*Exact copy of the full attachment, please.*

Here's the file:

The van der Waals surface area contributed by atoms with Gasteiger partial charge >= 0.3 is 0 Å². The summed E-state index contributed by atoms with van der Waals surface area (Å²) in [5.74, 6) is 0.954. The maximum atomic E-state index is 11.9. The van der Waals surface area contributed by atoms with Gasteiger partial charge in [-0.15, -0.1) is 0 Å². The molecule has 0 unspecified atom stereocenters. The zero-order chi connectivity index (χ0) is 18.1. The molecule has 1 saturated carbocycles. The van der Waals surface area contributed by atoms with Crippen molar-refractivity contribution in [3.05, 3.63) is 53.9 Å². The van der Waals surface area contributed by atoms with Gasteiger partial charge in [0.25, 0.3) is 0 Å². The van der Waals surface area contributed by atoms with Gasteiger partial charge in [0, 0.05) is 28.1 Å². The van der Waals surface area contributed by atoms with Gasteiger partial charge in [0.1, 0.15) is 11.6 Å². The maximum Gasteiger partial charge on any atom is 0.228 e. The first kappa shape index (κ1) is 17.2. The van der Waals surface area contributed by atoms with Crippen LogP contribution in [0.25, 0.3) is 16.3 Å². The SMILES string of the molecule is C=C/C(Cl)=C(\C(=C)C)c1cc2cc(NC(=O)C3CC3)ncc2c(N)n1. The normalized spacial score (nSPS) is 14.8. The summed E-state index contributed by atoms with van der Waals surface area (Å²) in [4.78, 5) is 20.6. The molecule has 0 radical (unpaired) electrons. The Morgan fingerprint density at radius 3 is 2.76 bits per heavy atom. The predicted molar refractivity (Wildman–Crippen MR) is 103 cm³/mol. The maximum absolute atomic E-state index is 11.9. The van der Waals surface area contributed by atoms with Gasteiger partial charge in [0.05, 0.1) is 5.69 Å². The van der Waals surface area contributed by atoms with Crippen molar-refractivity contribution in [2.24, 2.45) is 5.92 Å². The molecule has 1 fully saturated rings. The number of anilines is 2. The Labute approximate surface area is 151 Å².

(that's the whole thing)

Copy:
The van der Waals surface area contributed by atoms with Gasteiger partial charge >= 0.3 is 0 Å². The summed E-state index contributed by atoms with van der Waals surface area (Å²) in [5.74, 6) is 0.954. The maximum atomic E-state index is 11.9. The van der Waals surface area contributed by atoms with Gasteiger partial charge in [-0.15, -0.1) is 0 Å². The molecule has 0 unspecified atom stereocenters. The zero-order chi connectivity index (χ0) is 18.1. The molecule has 1 saturated carbocycles. The van der Waals surface area contributed by atoms with Crippen molar-refractivity contribution in [3.05, 3.63) is 53.9 Å². The van der Waals surface area contributed by atoms with Gasteiger partial charge in [0.25, 0.3) is 0 Å². The van der Waals surface area contributed by atoms with Gasteiger partial charge in [0, 0.05) is 28.1 Å². The van der Waals surface area contributed by atoms with Gasteiger partial charge in [0.1, 0.15) is 11.6 Å². The maximum Gasteiger partial charge on any atom is 0.228 e. The first kappa shape index (κ1) is 17.2. The van der Waals surface area contributed by atoms with Crippen LogP contribution in [0.25, 0.3) is 16.3 Å². The SMILES string of the molecule is C=C/C(Cl)=C(\C(=C)C)c1cc2cc(NC(=O)C3CC3)ncc2c(N)n1. The normalized spacial score (nSPS) is 14.8. The summed E-state index contributed by atoms with van der Waals surface area (Å²) in [4.78, 5) is 20.6. The molecule has 0 radical (unpaired) electrons. The Morgan fingerprint density at radius 3 is 2.76 bits per heavy atom. The predicted molar refractivity (Wildman–Crippen MR) is 103 cm³/mol. The maximum absolute atomic E-state index is 11.9. The van der Waals surface area contributed by atoms with Gasteiger partial charge in [0.05, 0.1) is 5.69 Å². The van der Waals surface area contributed by atoms with Crippen molar-refractivity contribution in [2.24, 2.45) is 5.92 Å². The molecule has 1 fully saturated rings. The number of anilines is 2. The Labute approximate surface area is 151 Å².